Our son has gone from a small squish of cellular mush to a strong, confident and mobile baby.
He started rolling and then sitting, crawling and then standing. Soon he will be walking alongside us.
He has grown, and so have we.
While quiet time is now rare, I can’t imagine not hearing our son giggle, babble and coo.
To mark the passing of a year, I started rereading Bringing Up Bebe. It’s still so familiar that it seems like it was yesterday when I was hiding out in the bathroom determined to get through it.
The difference now is I can't imagine what I was so afraid of. Turns out I am a pretty good mom and the little guy isn't so scary after all. The only thing that freaks me out now is fast it's all going. Now that's terrifying.
Time truly does fly when you’re busy having fun and Bringing Up Bebe. Cherish every moment indeed, fellow parents. But you already knew that, didn't you?
When our son was born I knew very little about babies, other than the fact that they were squishy creatures with rather large heads. After bringing him home from the hospital, I was shell-shocked from the reality that, after months of seeing him as a hazy blob on ultrasound images, here he was in the flesh. I had no clue what he might like to do, but surely just lying around nursing was bound to get boring, no?
Armed with toys, I went about parading rattles, black-and-white images, and stuffed animals before him. Instead of happily responding to these efforts, he stared ahead glassy-eyed and unimpressed.
What I learned about our newborn was yes, he really did just want to lie there and nurse. Go figure.
Eventually though, play arrived.
This happened right about the time his gummy grin finally took form at about the five-week mark. He’s now 10 months old and loves to play, smile and laugh. What this means is that you’ll often find me making silly noises, jumping into impromptu dance sessions, and singing my heart.
The daily goals are beautiful and simple — to make our boy happy and see his dimple-cheeked grin as much as possible.
Thankfully, I now get a little help from his toy collection.
One item that he plays with daily is one of the Fisher-Price Favourites, the Fisher-Price Rock-A-Stack. This colourful classic has come full circle, as I too had a set of my own as a baby. This is his go-to toy when he’s in his highchair waiting for a meal and now that he’s a crawling machine, he tosses them and scoots around the kitchen gathering them up. It just goes to show that some toys just stand the test of time. That said, modern offerings have also come along way, baby.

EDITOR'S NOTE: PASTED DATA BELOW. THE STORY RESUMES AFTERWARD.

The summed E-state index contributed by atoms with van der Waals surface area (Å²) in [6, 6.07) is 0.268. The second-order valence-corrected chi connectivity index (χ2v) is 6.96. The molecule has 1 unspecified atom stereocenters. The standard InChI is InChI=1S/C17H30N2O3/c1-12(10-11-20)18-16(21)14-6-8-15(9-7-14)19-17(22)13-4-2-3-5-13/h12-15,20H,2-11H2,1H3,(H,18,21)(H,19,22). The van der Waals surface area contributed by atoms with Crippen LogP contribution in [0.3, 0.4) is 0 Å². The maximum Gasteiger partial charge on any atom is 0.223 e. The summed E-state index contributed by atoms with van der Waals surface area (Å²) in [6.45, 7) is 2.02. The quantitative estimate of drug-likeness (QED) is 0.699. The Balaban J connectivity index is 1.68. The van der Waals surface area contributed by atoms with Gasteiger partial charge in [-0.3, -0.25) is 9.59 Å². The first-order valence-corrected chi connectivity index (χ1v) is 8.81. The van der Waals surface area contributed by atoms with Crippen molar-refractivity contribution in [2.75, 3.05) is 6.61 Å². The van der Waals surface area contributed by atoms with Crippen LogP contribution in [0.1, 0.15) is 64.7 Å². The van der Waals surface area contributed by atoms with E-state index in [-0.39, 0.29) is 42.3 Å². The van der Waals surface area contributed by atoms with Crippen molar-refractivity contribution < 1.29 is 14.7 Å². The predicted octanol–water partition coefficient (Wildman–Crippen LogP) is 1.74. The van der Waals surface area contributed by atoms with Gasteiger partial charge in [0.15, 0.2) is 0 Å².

Recently our baby met a far more technically advanced toy — the Fisher-Price Laugh & Learn Love to Play Puppy. When he first heard songs coming from this cuddly puppy (Itsy Bitsy Spider, Head, Shoulders, Knees and Toes, and If You’re Happy and You Know It) he began laughing and moving his arms delightedly. This find meets different stages of his learning needs and social needs through play.
Words are written to indicate tummy, foot, hand, and heart and then cheerily said aloud when squeezed to help make connections between words and images. Fun and interactive, the floppy-eared puppy identifies colours, sings the alphabet, and encourages games, such as Peek-a-Boo.
Almost daily, I have the joy of witnessing him make links between cause and effect. These discoveries are fascinating for both of us. I observe the precise moment when he realizes an action can create reaction, and thrillingly, so does he. Seeing his bright blue eyes fill with wonder, imagination and inquisitiveness is so heart-meltingly pure, I want to bottle it.
Since grasping the whole ‘play’ thing, it sometimes seems as though that’s the only thing he wants to do.
Tiring? Absolutely. But it’s also magical. And it means more dimply smiles for us, so it’s win-win all around.